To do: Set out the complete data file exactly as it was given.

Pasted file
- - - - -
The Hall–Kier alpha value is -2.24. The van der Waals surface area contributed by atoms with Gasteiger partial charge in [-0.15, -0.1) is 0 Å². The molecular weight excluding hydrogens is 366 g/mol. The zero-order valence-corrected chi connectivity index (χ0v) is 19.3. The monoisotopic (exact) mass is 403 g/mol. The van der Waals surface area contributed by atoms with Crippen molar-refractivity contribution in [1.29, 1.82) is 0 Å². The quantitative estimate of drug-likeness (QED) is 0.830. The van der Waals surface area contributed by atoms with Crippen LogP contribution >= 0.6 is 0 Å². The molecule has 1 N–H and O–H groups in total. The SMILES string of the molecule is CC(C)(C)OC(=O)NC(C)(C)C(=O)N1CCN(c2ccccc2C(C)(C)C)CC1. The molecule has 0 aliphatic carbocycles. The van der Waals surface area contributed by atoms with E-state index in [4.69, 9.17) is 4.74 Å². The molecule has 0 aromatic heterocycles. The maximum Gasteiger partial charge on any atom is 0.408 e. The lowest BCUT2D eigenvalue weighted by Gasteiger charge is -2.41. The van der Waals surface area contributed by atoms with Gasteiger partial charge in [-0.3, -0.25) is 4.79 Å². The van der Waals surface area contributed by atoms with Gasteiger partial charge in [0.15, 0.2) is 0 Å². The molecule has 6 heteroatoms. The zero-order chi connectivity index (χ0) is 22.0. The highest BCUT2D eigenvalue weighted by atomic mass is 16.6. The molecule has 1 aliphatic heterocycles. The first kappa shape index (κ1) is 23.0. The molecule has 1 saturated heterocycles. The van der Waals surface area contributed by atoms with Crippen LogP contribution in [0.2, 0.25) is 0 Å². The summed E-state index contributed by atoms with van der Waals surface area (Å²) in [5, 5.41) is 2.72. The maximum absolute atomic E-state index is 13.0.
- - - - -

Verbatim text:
The Hall–Kier alpha value is -2.24. The van der Waals surface area contributed by atoms with Gasteiger partial charge in [-0.15, -0.1) is 0 Å². The molecular weight excluding hydrogens is 366 g/mol. The zero-order valence-corrected chi connectivity index (χ0v) is 19.3. The monoisotopic (exact) mass is 403 g/mol. The van der Waals surface area contributed by atoms with Crippen molar-refractivity contribution in [1.29, 1.82) is 0 Å². The quantitative estimate of drug-likeness (QED) is 0.830. The van der Waals surface area contributed by atoms with Crippen LogP contribution >= 0.6 is 0 Å². The molecule has 1 N–H and O–H groups in total. The SMILES string of the molecule is CC(C)(C)OC(=O)NC(C)(C)C(=O)N1CCN(c2ccccc2C(C)(C)C)CC1. The molecule has 0 aliphatic carbocycles. The van der Waals surface area contributed by atoms with E-state index in [4.69, 9.17) is 4.74 Å². The molecule has 0 aromatic heterocycles. The maximum Gasteiger partial charge on any atom is 0.408 e. The lowest BCUT2D eigenvalue weighted by Gasteiger charge is -2.41. The van der Waals surface area contributed by atoms with Gasteiger partial charge in [-0.3, -0.25) is 4.79 Å². The van der Waals surface area contributed by atoms with Gasteiger partial charge in [0.15, 0.2) is 0 Å². The molecule has 6 heteroatoms. The zero-order chi connectivity index (χ0) is 22.0. The highest BCUT2D eigenvalue weighted by atomic mass is 16.6. The molecule has 1 aliphatic heterocycles. The first kappa shape index (κ1) is 23.0. The molecule has 1 saturated heterocycles. The van der Waals surface area contributed by atoms with Crippen LogP contribution in [0.2, 0.25) is 0 Å². The summed E-state index contributed by atoms with van der Waals surface area (Å²) in [5, 5.41) is 2.72. The maximum absolute atomic E-state index is 13.0.